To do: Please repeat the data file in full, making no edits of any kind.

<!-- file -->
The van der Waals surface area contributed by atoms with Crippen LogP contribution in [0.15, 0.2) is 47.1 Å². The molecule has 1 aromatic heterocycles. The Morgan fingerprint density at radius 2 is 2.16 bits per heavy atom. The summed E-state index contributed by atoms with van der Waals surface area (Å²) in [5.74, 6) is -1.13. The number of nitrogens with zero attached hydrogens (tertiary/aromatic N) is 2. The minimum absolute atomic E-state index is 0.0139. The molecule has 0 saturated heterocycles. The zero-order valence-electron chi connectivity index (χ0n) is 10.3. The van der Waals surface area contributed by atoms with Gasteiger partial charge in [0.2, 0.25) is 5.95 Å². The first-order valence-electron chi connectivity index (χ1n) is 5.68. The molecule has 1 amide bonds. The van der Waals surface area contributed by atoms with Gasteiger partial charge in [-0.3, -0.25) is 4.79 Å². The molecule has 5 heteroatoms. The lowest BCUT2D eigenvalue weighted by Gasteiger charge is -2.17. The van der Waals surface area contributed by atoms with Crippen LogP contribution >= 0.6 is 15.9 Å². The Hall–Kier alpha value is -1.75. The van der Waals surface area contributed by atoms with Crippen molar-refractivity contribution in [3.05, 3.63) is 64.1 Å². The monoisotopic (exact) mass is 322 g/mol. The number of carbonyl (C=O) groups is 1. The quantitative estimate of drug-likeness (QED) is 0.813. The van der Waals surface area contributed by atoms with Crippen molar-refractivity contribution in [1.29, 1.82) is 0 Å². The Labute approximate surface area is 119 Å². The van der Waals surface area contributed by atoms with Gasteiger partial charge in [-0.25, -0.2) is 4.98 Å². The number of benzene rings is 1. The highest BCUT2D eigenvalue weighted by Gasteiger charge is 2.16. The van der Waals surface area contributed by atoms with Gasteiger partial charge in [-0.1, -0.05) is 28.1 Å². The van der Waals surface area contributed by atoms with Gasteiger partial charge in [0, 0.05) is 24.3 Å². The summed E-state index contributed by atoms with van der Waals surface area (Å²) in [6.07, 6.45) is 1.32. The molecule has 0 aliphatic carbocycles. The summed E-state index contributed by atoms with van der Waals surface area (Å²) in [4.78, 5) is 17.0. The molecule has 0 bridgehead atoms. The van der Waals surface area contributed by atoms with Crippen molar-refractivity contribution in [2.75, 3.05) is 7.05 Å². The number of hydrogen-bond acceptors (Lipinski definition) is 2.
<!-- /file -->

The van der Waals surface area contributed by atoms with Crippen LogP contribution in [0.15, 0.2) is 47.1 Å². The molecule has 1 aromatic heterocycles. The Morgan fingerprint density at radius 2 is 2.16 bits per heavy atom. The summed E-state index contributed by atoms with van der Waals surface area (Å²) in [5.74, 6) is -1.13. The number of nitrogens with zero attached hydrogens (tertiary/aromatic N) is 2. The minimum absolute atomic E-state index is 0.0139. The molecule has 0 saturated heterocycles. The zero-order valence-electron chi connectivity index (χ0n) is 10.3. The van der Waals surface area contributed by atoms with Gasteiger partial charge in [0.2, 0.25) is 5.95 Å². The first-order valence-electron chi connectivity index (χ1n) is 5.68. The molecule has 1 amide bonds. The van der Waals surface area contributed by atoms with Gasteiger partial charge in [-0.3, -0.25) is 4.79 Å². The molecule has 5 heteroatoms. The lowest BCUT2D eigenvalue weighted by Gasteiger charge is -2.17. The van der Waals surface area contributed by atoms with Crippen LogP contribution >= 0.6 is 15.9 Å². The Hall–Kier alpha value is -1.75. The van der Waals surface area contributed by atoms with Crippen molar-refractivity contribution in [3.05, 3.63) is 64.1 Å². The monoisotopic (exact) mass is 322 g/mol. The number of carbonyl (C=O) groups is 1. The quantitative estimate of drug-likeness (QED) is 0.813. The van der Waals surface area contributed by atoms with Crippen molar-refractivity contribution in [1.29, 1.82) is 0 Å². The Labute approximate surface area is 119 Å². The van der Waals surface area contributed by atoms with Gasteiger partial charge in [-0.25, -0.2) is 4.98 Å². The number of benzene rings is 1. The highest BCUT2D eigenvalue weighted by Gasteiger charge is 2.16. The van der Waals surface area contributed by atoms with Gasteiger partial charge in [-0.1, -0.05) is 28.1 Å². The van der Waals surface area contributed by atoms with Gasteiger partial charge in [0, 0.05) is 24.3 Å². The summed E-state index contributed by atoms with van der Waals surface area (Å²) in [6.07, 6.45) is 1.32. The molecule has 0 aliphatic carbocycles. The summed E-state index contributed by atoms with van der Waals surface area (Å²) in [4.78, 5) is 17.0. The molecule has 0 bridgehead atoms. The van der Waals surface area contributed by atoms with Crippen molar-refractivity contribution in [2.75, 3.05) is 7.05 Å². The number of hydrogen-bond acceptors (Lipinski definition) is 2.